VI. CONSISTENCY WITH A SHOCK
In Sec. V, we obtained an exact solution for relativistic gas expanding into vacuum, whose leading front approaches the powerlaw asymptotic expected to form in the far downstream of a strong shock. Our objective is to smoothly connect the rear part of the selfsimilar blastwave solution with the leading front of expansion into vacuum. In order for both solutions to coexist with one another, one must find the appropriate values of the temporal index m for which the powerlaw asymptotic that forms by the piston at $ u , v > 0$ is not destroyed by the shock.
One might expect that the interpretation of a shock driven by expansion into vacuum continues to be correct also in the regime of second type solutions, as the external density gradient becomes even steeper. Indeed, in solving the inequality in Eq. (52), we have made the assumption that λ is finite. However, in second type solutions, all $ C +$ characteristics originate from the immediate vicinity of the sonic point, and therefore, u = constant in space. This corresponds to taking the limit $ \lambda \u2192 \u221e$ for which Eq. (53) returns $ m = m II = ( 3 \u2212 2 3 ) k$. The analysis in this paper, thus, applies to all k > 7∕4.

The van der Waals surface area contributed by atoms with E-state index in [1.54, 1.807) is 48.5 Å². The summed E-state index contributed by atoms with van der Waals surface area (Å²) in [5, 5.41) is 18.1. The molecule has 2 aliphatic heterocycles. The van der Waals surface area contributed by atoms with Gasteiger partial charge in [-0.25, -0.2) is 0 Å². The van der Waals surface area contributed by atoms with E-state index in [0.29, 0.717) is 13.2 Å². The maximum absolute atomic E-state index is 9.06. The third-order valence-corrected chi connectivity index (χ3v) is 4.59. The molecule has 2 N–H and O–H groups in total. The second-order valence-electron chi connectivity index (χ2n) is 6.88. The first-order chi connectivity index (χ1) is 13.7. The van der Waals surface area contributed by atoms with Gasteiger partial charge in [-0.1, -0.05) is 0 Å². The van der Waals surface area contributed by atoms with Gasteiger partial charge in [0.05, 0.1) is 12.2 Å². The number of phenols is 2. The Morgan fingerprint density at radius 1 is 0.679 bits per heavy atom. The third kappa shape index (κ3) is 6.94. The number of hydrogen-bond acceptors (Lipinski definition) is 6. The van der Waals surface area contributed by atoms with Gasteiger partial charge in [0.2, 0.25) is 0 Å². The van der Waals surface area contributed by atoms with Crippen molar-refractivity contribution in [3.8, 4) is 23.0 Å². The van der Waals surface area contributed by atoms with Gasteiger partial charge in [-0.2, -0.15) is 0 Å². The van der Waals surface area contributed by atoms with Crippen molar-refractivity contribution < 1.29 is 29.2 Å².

A characteristic plot summarizing the main features of the flow is shown in Fig. 5. A fluid element that crossed the shock at an arbitrary time t_{0} joins the asymptotic selfsimilar flow designated by the red region between the lines $ x sh$ and $ x pl$. As it is advected away from the shock, it leaves the selfsimilar flow after crossing $ x pl$ and eventually joins the bulk of the fluid at the piston when reaching $ x p$. A pair of $ C \xb1$ characteristics are also plotted to demonstrate that the flow is in causal contact. The position of the shock and the boundary of the powerlaw asymptotic have the same scaling and, therefore, the distance between them increases with time.